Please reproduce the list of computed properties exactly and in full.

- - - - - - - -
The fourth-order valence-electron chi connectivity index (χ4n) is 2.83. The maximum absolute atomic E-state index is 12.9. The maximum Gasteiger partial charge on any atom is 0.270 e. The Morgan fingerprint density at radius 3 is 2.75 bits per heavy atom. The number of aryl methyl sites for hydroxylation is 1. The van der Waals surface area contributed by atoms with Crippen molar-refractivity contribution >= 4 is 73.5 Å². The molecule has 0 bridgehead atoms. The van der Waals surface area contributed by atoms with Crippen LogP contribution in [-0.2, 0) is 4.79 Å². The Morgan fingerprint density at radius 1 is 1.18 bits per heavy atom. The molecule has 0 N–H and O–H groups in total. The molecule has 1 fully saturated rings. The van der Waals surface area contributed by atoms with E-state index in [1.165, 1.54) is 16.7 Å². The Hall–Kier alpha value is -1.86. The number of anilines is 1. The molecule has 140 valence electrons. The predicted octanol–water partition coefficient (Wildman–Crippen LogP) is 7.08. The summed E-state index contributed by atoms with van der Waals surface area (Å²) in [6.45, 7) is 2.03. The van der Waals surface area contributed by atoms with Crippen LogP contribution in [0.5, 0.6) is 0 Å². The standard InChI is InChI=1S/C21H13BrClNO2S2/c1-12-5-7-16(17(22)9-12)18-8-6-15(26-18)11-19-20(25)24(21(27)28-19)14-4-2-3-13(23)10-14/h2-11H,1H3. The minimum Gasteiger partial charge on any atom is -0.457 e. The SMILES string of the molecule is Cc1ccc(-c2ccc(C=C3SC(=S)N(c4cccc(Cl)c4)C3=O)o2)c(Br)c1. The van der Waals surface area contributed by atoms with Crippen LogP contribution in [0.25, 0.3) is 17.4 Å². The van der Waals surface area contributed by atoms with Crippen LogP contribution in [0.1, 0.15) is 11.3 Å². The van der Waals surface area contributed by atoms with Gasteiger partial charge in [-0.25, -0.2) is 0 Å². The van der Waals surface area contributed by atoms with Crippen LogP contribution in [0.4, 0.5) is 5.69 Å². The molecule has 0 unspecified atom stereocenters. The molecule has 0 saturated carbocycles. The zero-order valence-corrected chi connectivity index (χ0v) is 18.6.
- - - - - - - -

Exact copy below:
The fourth-order valence-electron chi connectivity index (χ4n) is 2.83. The maximum absolute atomic E-state index is 12.9. The maximum Gasteiger partial charge on any atom is 0.270 e. The Morgan fingerprint density at radius 3 is 2.75 bits per heavy atom. The number of aryl methyl sites for hydroxylation is 1. The van der Waals surface area contributed by atoms with Crippen molar-refractivity contribution >= 4 is 73.5 Å². The molecule has 0 bridgehead atoms. The van der Waals surface area contributed by atoms with Crippen LogP contribution in [-0.2, 0) is 4.79 Å². The Morgan fingerprint density at radius 1 is 1.18 bits per heavy atom. The molecule has 0 N–H and O–H groups in total. The molecule has 1 fully saturated rings. The van der Waals surface area contributed by atoms with E-state index in [1.165, 1.54) is 16.7 Å². The Hall–Kier alpha value is -1.86. The number of anilines is 1. The molecule has 140 valence electrons. The predicted octanol–water partition coefficient (Wildman–Crippen LogP) is 7.08. The summed E-state index contributed by atoms with van der Waals surface area (Å²) in [6.45, 7) is 2.03. The van der Waals surface area contributed by atoms with Crippen LogP contribution in [0.5, 0.6) is 0 Å². The standard InChI is InChI=1S/C21H13BrClNO2S2/c1-12-5-7-16(17(22)9-12)18-8-6-15(26-18)11-19-20(25)24(21(27)28-19)14-4-2-3-13(23)10-14/h2-11H,1H3. The minimum Gasteiger partial charge on any atom is -0.457 e. The SMILES string of the molecule is Cc1ccc(-c2ccc(C=C3SC(=S)N(c4cccc(Cl)c4)C3=O)o2)c(Br)c1. The van der Waals surface area contributed by atoms with Crippen LogP contribution in [0.25, 0.3) is 17.4 Å². The van der Waals surface area contributed by atoms with Crippen LogP contribution in [0.1, 0.15) is 11.3 Å². The van der Waals surface area contributed by atoms with Gasteiger partial charge in [-0.25, -0.2) is 0 Å². The van der Waals surface area contributed by atoms with Crippen LogP contribution in [0.4, 0.5) is 5.69 Å². The molecule has 0 unspecified atom stereocenters. The molecule has 0 saturated carbocycles. The zero-order valence-corrected chi connectivity index (χ0v) is 18.6.